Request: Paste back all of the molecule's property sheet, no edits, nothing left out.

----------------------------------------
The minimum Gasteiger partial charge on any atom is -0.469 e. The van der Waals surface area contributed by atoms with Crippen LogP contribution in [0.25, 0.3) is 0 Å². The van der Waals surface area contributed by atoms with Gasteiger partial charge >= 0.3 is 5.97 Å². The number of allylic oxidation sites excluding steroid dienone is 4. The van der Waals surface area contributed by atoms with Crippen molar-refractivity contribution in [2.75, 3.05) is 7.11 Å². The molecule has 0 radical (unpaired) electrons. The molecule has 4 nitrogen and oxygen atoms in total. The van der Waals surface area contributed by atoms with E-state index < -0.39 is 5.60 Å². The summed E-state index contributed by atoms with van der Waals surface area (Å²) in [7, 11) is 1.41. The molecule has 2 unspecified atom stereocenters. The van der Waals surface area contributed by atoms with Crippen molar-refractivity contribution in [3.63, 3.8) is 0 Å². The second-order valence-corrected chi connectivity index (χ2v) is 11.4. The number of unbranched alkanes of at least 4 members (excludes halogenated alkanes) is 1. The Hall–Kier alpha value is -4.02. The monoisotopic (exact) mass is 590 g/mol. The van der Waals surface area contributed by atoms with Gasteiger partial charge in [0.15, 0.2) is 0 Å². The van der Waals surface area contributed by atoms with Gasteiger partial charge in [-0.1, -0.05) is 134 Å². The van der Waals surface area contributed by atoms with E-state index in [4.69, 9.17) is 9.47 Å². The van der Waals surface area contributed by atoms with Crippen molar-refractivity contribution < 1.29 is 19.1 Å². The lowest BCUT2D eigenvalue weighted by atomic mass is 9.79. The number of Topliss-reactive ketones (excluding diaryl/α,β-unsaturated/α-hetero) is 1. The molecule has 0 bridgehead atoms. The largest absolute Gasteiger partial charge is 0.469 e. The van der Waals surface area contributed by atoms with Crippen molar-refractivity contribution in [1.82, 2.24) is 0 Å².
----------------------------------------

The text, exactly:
The minimum Gasteiger partial charge on any atom is -0.469 e. The van der Waals surface area contributed by atoms with Crippen LogP contribution in [0.25, 0.3) is 0 Å². The van der Waals surface area contributed by atoms with Gasteiger partial charge >= 0.3 is 5.97 Å². The number of allylic oxidation sites excluding steroid dienone is 4. The van der Waals surface area contributed by atoms with Crippen molar-refractivity contribution in [2.75, 3.05) is 7.11 Å². The molecule has 0 radical (unpaired) electrons. The molecule has 4 nitrogen and oxygen atoms in total. The van der Waals surface area contributed by atoms with E-state index < -0.39 is 5.60 Å². The summed E-state index contributed by atoms with van der Waals surface area (Å²) in [7, 11) is 1.41. The molecule has 2 unspecified atom stereocenters. The van der Waals surface area contributed by atoms with Crippen molar-refractivity contribution in [3.63, 3.8) is 0 Å². The second-order valence-corrected chi connectivity index (χ2v) is 11.4. The number of unbranched alkanes of at least 4 members (excludes halogenated alkanes) is 1. The Hall–Kier alpha value is -4.02. The monoisotopic (exact) mass is 590 g/mol. The van der Waals surface area contributed by atoms with Gasteiger partial charge in [0.15, 0.2) is 0 Å². The van der Waals surface area contributed by atoms with Gasteiger partial charge in [-0.1, -0.05) is 134 Å². The van der Waals surface area contributed by atoms with E-state index in [4.69, 9.17) is 9.47 Å². The van der Waals surface area contributed by atoms with Crippen molar-refractivity contribution < 1.29 is 19.1 Å². The lowest BCUT2D eigenvalue weighted by atomic mass is 9.79. The number of Topliss-reactive ketones (excluding diaryl/α,β-unsaturated/α-hetero) is 1. The molecule has 0 bridgehead atoms. The largest absolute Gasteiger partial charge is 0.469 e. The van der Waals surface area contributed by atoms with Crippen molar-refractivity contribution in [1.82, 2.24) is 0 Å².